At the time I wrote this article, the economy was performing both exceptionally and terribly at the same time.
The technology industry is going through a massive evolution as worldwide implementation of increased stay at home measures means more computers, cybersecurity, web-based, cloud-based, and technological solutions are needed to do business safely. At the same time, travel, oil-based commodity companies and hospitality industries suffer greater. The weekly average of fuel supplied to retail gas stations rebounded from March COVID lows, but according to Market Watch at the end of September those averages are still down 4.5% from pre-crisis weekly average. Worse yet, the TSA average of 2.1 million passengers per day is down 62% since the first quarter of 2020 (also according to the same Market Watch Report – see charts below).
As if the disparate views of the economic have’s and have nots isn’t enough, we are facing a monumental election on top of working our way through a global pandemic. The purpose of this article is not to espouse our political views. Rather, we do what we always do. We scour the world for data. We look at history. We seek to make inferences and decisions based on data and work to provide economic sense through a deluge of information. With 25 years of experience, even doing this around the clock, I am continually reminded of just how difficult this job can be.
The first data point is what if we do not get a winner in November? This kind of election chaos has been seen before. The most recent case with no immediate winner after the U.S. election was the stock market of 2000. The Bush vs. Gore election results dragged on for weeks, and we all hung on the hanging chads of the Florida ballot box. It was a brutal time to follow politics, but do you remember the market also traded down 11.8% from the day after the election to December 20 when a winner was decided? That downside seems reasonable to expect during this election cycle if we do not get an immediate declared winner or some form of contested election. It’s good to know what we may be facing the day after the election especially if the results are not immediately known.
Our clients know we spend endless amounts of time forecasting and going through historical scenarios to help figure out how best to navigate client investments. Within our portfolio management software, we run scenarios based on potential election chaos. There could be a myriad of outcomes in the election. Boiled down, the results could be either good, average, or bad. For purposes of illustration, it is good to know and see what these three base cases may mean to our bottom-line portfolio results. The chart below provides a nice graphical illustration of potential outcomes to consider:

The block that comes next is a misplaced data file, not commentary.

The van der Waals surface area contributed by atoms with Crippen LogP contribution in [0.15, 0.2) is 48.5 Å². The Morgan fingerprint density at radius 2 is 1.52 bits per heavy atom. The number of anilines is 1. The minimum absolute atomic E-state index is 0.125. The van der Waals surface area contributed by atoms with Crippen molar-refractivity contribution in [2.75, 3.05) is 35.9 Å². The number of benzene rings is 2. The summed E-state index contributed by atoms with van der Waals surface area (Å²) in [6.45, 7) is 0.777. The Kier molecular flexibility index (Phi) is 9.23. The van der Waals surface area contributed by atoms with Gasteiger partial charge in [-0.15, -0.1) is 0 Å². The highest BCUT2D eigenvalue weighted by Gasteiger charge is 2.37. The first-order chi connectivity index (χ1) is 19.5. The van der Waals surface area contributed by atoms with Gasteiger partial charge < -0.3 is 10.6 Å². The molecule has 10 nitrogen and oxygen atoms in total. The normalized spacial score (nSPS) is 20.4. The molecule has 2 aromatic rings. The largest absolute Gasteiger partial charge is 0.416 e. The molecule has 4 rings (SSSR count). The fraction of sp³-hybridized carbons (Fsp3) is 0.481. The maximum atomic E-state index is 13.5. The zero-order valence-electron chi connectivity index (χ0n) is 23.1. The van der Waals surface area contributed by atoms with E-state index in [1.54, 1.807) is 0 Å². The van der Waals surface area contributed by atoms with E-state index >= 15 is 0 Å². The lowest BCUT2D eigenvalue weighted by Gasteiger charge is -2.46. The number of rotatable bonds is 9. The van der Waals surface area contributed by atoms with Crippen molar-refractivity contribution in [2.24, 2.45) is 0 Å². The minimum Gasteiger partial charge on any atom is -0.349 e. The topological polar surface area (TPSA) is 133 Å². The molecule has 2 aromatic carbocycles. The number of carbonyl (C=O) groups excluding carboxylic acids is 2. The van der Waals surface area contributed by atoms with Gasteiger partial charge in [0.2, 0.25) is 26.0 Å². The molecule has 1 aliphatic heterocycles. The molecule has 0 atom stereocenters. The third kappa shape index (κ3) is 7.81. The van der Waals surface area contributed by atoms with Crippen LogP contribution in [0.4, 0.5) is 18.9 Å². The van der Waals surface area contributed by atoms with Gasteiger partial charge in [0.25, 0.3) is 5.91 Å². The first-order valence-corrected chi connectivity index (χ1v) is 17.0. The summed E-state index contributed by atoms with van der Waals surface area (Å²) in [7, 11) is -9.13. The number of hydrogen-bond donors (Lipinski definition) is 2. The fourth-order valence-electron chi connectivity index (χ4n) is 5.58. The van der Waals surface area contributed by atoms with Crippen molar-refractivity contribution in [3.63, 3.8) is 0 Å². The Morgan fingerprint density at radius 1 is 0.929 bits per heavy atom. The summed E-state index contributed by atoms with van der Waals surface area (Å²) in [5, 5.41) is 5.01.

Source: Hidden Levers
If I were to ask you a question, I wonder how each of you would answer. Let’s see:
If you look at the annualized returns for each presidential term dating back to 1937 to the end of 2019, which political party boasted a higher annual return? The answer – it’s about even! Democrats averaged 9.2% and Republicans averaged 9.1%. (Source: Bloomberg and AB).
If you seek a way to handicap whether the market should perform better or worse after an election, a better gauge is comparing a divided government versus a unified government. Those results show that there is a clear edge in favor of a divided government with an average annual return of 10.0% compared to a unified government annual return of 8.2%. (Source: Bloomberg and AB)
The market will create different expectations and will likely move depending on the eventual outcome of the November elections. Remember the stock market doesn’t wait for the earnings results to move stock prices. The market reacts immediately to the news and then down the road the actual results may move the market better or worse depending on meeting or exceeding those expectations. In our work, we came across a great matrix that may be a nice cheat sheet to show you where to consider putting capital given a particular election outcome. Of course, please consult your advisor before making any of these decisions in your own investment portfolios:
Source: Alliance Bernstein
Despite the data and facts, keep in mind, investing is a long-term process. Despite the rancor, consternation, and television coverage, we invest to participate in the growth of great companies. Over time, we hope terrific companies get bigger, make more money and become more valuable so their stock prices can rise. Like the chart below indicates, the market does not care if the results are blue or red. Yes, there are some factors that can help expedite growth or emphasize one sector over another but the big picture continues to remain clear that trying to second guess the results and zig-zagging in and out of the market can be detrimental to your portfolios investment health.
Be sure to hear more about the election and potential economic impact in our quarterly Capital Market Outlook which is launching mid-October. As always, reach out with any questions or feedback!
Source: Forbes and Hidden Levers
Michael Carlin, AIF®